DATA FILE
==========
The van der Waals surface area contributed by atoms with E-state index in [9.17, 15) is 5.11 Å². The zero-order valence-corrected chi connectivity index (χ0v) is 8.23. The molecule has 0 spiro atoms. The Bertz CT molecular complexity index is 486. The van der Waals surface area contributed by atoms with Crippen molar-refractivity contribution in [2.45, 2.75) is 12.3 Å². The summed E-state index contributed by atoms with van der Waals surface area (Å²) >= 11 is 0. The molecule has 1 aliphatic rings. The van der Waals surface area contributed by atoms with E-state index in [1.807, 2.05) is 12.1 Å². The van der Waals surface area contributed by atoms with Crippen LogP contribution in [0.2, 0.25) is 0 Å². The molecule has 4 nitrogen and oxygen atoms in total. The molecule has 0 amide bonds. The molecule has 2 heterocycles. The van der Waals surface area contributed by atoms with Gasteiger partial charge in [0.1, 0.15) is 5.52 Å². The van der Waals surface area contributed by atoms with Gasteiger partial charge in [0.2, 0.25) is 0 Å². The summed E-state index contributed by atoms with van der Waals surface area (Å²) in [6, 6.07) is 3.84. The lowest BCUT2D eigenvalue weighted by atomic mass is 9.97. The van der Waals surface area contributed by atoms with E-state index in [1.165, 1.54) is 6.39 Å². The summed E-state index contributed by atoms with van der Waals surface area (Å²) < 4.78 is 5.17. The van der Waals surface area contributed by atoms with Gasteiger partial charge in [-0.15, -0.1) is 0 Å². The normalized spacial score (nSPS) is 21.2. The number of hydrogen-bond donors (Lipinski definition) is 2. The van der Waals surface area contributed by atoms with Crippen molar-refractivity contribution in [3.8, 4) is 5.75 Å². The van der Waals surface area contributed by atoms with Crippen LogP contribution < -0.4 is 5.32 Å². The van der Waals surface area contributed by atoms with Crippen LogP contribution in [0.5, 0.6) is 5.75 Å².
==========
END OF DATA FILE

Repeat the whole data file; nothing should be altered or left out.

The van der Waals surface area contributed by atoms with E-state index in [9.17, 15) is 5.11 Å². The zero-order valence-corrected chi connectivity index (χ0v) is 8.23. The molecule has 0 spiro atoms. The Bertz CT molecular complexity index is 486. The van der Waals surface area contributed by atoms with Crippen molar-refractivity contribution in [2.45, 2.75) is 12.3 Å². The summed E-state index contributed by atoms with van der Waals surface area (Å²) >= 11 is 0. The molecule has 1 aliphatic rings. The van der Waals surface area contributed by atoms with E-state index in [1.807, 2.05) is 12.1 Å². The van der Waals surface area contributed by atoms with Crippen LogP contribution in [0.2, 0.25) is 0 Å². The molecule has 4 nitrogen and oxygen atoms in total. The molecule has 0 amide bonds. The molecule has 2 heterocycles. The van der Waals surface area contributed by atoms with Gasteiger partial charge in [0.1, 0.15) is 5.52 Å². The van der Waals surface area contributed by atoms with Gasteiger partial charge in [0.2, 0.25) is 0 Å². The summed E-state index contributed by atoms with van der Waals surface area (Å²) in [6, 6.07) is 3.84. The lowest BCUT2D eigenvalue weighted by atomic mass is 9.97. The van der Waals surface area contributed by atoms with E-state index in [1.165, 1.54) is 6.39 Å². The summed E-state index contributed by atoms with van der Waals surface area (Å²) < 4.78 is 5.17. The van der Waals surface area contributed by atoms with Gasteiger partial charge in [-0.15, -0.1) is 0 Å². The normalized spacial score (nSPS) is 21.2. The number of hydrogen-bond donors (Lipinski definition) is 2. The van der Waals surface area contributed by atoms with Crippen molar-refractivity contribution in [3.8, 4) is 5.75 Å². The van der Waals surface area contributed by atoms with Crippen LogP contribution < -0.4 is 5.32 Å². The van der Waals surface area contributed by atoms with Crippen LogP contribution in [0.5, 0.6) is 5.75 Å².